Life trickles back to burnt town in CAR

As the air in her village became acrid with smoke from 3000 burning houses, Veronique Nem gathered her 11 children, grabbed her stock of food, and ran into the bush. The sound of gunfire and the shouts of armed men faded the further she ran – ending up at her family’s small farming plot, where they grow manioc.

What she didn’t know then, was that her family would remain “hiding in the bush” for six months, in a shelter made from tree branches, eating wild vegetables and fruits, and drinking swamp water.

During these months of scarcity, her children kept on getting sick. By the time Veronique walked back into town six months later, she had lost one of her children. The child had fallen sick and she could not get treatment in time to save her.

Town at centre of conflict

Bohong, Veronique’s hometown, had been an established community in the west of Central African Republic – with a large clinic, schools and a population of more than 20,000 people. But in 2013, it became the scene of heavy fighting after which 15,000 people fled. Bohong was almost a ghost town for six months.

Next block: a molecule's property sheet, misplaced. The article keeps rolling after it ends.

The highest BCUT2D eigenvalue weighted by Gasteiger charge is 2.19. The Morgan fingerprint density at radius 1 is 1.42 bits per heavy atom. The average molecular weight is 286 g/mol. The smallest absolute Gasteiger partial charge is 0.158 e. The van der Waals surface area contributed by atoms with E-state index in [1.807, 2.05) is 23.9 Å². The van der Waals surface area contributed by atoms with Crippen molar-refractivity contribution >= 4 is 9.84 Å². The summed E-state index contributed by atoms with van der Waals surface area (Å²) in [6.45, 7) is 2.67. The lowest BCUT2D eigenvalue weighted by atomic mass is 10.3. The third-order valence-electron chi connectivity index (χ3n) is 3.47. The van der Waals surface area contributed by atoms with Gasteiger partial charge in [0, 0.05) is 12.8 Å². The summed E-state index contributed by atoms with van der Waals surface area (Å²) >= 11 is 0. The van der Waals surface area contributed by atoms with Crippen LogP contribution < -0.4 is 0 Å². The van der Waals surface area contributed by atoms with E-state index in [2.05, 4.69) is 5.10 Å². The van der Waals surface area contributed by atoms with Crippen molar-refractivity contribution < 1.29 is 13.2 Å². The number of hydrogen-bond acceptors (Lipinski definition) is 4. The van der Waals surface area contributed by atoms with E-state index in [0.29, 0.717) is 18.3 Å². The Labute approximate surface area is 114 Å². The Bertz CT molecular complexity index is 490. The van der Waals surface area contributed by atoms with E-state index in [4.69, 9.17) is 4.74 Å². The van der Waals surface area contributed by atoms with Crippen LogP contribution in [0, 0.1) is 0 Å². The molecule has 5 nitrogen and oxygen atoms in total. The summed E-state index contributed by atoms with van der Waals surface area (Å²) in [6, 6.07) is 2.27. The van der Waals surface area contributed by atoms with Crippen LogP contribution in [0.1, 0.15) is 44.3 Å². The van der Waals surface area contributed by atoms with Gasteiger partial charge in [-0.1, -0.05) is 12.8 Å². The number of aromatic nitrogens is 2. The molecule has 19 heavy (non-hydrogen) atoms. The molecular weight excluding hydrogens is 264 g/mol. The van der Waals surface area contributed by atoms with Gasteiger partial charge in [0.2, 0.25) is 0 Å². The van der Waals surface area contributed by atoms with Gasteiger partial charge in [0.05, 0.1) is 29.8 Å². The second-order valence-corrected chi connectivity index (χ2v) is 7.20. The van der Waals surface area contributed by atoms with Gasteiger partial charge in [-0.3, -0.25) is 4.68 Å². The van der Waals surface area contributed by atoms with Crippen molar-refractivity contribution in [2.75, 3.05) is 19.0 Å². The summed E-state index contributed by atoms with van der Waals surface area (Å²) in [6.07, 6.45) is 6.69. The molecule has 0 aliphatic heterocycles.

After the rebel withdrawal in March this year, people started returning to their homes to re-build and re-start their lives.

UNICEF was there to play its part in supporting this return. In partnership with the Lutheran World Federation, UNICEF restored 11 boreholes in Bohong, as well as distributed jerry cans and soap. Plastic toilets bases (sanitation platforms) were given to households, who then dug their own latrines.


3000 houses in Bohong in the west of CAR were destroyed and burnt during the height of the violence (2)
Over 3000 houses in Bohong in the west of CAR were destroyed and burnt during the height of the violence. (c) UNICEF CAR/2014/Logan

Looking towards tomorrow

In the west of Central African Republic, families who had been hiding in the bush are increasingly returning to their destroyed homes and villages. In these areas, UNICEF is changing its focus from emergency response to rehabilitating basic social services.

You can still see the burnt houses as you drive into Bohong. And the town still has a feeling of emptiness. Veronique’s house was burned so she’s living in the home of another family who have fled the violence and haven’t returned since.

We ask her what her hopes are for tomorrow. Her list covers the essentials: “I want the school to reopen, I want free health care, and I want peace.”

Madeleine Logan is a communications specialist who has been reporting from CAR since January this year. 

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